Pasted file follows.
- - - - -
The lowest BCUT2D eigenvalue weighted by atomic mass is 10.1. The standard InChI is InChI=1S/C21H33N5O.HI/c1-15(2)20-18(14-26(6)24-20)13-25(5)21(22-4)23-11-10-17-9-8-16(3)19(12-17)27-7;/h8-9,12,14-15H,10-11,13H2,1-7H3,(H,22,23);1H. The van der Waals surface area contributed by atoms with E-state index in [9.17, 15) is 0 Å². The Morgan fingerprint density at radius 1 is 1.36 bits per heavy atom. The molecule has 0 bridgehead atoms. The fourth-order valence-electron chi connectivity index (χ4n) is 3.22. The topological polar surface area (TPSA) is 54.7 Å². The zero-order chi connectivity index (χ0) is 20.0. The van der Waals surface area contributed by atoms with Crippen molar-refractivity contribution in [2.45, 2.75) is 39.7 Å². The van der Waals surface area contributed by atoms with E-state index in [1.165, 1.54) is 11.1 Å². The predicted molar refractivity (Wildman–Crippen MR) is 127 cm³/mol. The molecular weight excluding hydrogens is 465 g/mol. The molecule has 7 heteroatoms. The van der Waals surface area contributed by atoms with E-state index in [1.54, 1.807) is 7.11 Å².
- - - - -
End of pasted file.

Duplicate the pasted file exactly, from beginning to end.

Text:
The lowest BCUT2D eigenvalue weighted by atomic mass is 10.1. The standard InChI is InChI=1S/C21H33N5O.HI/c1-15(2)20-18(14-26(6)24-20)13-25(5)21(22-4)23-11-10-17-9-8-16(3)19(12-17)27-7;/h8-9,12,14-15H,10-11,13H2,1-7H3,(H,22,23);1H. The van der Waals surface area contributed by atoms with E-state index in [9.17, 15) is 0 Å². The Morgan fingerprint density at radius 1 is 1.36 bits per heavy atom. The molecule has 0 bridgehead atoms. The fourth-order valence-electron chi connectivity index (χ4n) is 3.22. The topological polar surface area (TPSA) is 54.7 Å². The zero-order chi connectivity index (χ0) is 20.0. The van der Waals surface area contributed by atoms with Crippen molar-refractivity contribution in [2.45, 2.75) is 39.7 Å². The van der Waals surface area contributed by atoms with E-state index in [1.165, 1.54) is 11.1 Å². The predicted molar refractivity (Wildman–Crippen MR) is 127 cm³/mol. The molecular weight excluding hydrogens is 465 g/mol. The molecule has 7 heteroatoms. The van der Waals surface area contributed by atoms with E-state index in [1.54, 1.807) is 7.11 Å².